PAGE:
Baptism, plus a thorough preparation for this sacred rite, forms a most integral part of the great gospel commission. Upon this blessed ordinance Christ has inscribed the name of the true and the living God. The Lord has made it the sign of entrance into His fold. Before any individual can ever hope to find a home in the church, before he can pass the threshold and enter into God's spiritual kingdom, the impress of the Lord's name is to be received through this sacred ordinance. So necessary is this, that Christ has made it a positive condition with which all must comply who desire to be acknowledged as members of the Father's family. If God and the Lord Jesus lay so much stress upon this matter, can we consider it of less importance? That is a thought-provoking question, is it not ?
Since this ordinance is of such supreme consequence to one's personal Christian experience, it behooves every evangelist, pastor, or Bible worker to use the utmost care in the preparation of his candidates. With reference to this phase of our evangelical endeavor, we are admonished:
"There is need of a more thorough preparation on the part of candidates for baptism. They are in need of more faithful instruction than has usually been given them. The principles of the Christian life should be made plain, to those who are newly come to the truth."—"Testimonies," Vol. VI, pp. 91, 92.
This divine counsel is practical and to the point. It cannot be regarded as of little value. Those who have just come to the faith should be fully transformed. Candidates should understand very clearly the simple fundamental and foundation principles of the new birth. They should know by real experience what it means to be born again. It should not be mere theory with them. It should be a new life begun. To receive them into church fellowship without some very clear evidence of this change of heart and soul will prove nothing less than tragic in the end.
One of the main fruits born of such an experience is that they know Christ in fact and not merely as a historical personage. They should know Him as a personal, living Saviour, and not simply as a sublime character. They should know Him as their Redeemer, friend, and Elder Brother, and He should not seem to them to be far away. They should know Him in intimate communion and fellowship, which is the "highest honor" that heaven can bestow upon any soul. They should know whether they are saved or not. In this respect they should have the blessed assurance that their sins aye forgiven. On this point, as well as on all others that pertain to their personal relationship to heaven, they should not be left in confusion. There is no reason why they should be, if the work of conversion has been genuine. They should know whether they are really accepted of the Lord, and thus be able to say, "I am His, and He is mine."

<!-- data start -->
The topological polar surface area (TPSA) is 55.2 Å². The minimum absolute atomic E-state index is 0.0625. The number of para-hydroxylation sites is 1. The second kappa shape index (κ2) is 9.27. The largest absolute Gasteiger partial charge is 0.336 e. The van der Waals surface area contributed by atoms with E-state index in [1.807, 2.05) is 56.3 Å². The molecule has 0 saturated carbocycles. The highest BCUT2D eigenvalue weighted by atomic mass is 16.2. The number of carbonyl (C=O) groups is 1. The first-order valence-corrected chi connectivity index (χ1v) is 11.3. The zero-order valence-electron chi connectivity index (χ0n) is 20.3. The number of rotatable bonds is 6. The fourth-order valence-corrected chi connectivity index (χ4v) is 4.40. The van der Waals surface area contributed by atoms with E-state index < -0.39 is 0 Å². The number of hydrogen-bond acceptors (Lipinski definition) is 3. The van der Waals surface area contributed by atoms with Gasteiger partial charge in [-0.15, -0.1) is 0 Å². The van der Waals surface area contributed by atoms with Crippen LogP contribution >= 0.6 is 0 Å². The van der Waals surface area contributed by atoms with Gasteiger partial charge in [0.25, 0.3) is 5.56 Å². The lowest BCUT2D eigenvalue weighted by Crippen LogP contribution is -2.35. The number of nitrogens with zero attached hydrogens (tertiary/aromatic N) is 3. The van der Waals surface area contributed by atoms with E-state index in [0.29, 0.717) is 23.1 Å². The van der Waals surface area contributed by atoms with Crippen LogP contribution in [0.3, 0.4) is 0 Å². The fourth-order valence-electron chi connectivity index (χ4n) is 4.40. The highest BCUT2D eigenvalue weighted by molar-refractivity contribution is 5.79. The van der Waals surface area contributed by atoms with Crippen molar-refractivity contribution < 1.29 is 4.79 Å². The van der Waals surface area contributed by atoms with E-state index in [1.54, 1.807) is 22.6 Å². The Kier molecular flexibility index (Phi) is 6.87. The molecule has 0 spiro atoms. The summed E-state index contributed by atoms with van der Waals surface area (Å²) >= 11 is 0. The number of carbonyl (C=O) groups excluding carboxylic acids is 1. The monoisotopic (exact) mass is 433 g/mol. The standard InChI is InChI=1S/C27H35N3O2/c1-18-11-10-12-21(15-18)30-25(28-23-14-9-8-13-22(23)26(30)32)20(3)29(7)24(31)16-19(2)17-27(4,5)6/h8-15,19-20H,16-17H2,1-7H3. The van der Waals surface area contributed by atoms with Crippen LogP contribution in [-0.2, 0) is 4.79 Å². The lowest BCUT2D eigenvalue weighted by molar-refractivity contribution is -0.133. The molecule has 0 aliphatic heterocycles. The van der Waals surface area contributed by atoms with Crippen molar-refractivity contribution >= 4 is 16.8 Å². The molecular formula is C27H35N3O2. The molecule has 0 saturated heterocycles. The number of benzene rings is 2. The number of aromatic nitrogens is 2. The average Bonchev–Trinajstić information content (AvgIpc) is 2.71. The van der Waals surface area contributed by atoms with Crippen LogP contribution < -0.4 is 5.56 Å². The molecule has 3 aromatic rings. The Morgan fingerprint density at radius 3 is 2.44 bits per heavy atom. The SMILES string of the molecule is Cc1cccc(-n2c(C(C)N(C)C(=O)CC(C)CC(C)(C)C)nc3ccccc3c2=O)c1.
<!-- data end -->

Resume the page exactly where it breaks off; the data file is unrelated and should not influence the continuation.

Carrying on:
Again let it be repeated with all the earnestness at our command, that candidates should not be left in doubt in regard to these vital matters which so definitely concern their individual well-being in spiritual matters. A knowledge of the doctrines alone is not sufficient. They must be carefully led to understand and comprehend the simple essentials of Christian experience and growth, or they are not ready for baptism. Indeed, how many there are today whose names are recorded on the church books, who rest on the seventh day, who believe in the state of the dead, who are loyal to our world-wide missionary program, who faithfully pay their tithe and offerings, etc., but who do not know Jesus in a personal, intimate manner. They know about Him, but they do not know Him. And what does the "Him" stand for? Just this:
How frequently have I talked to individuals in recent years, both old and young, who do not know Jesus in this personal way. To them the Lord is very vague. True, they can tell of the wonderful things which He did, according to the Scriptures, while He was here among men. Theoretically at least they may have accepted Him as the Christ; but to them He is not a real Elder Brother. They just do not know Him. Unless the candidate does know Him in the manner which we have considered, surely he is not ready to follow his Lord in baptism. To the one who is being baptized, the experience, transformation, and fellowship with Christ should be a living reality, not merely a formality of service and acceptance.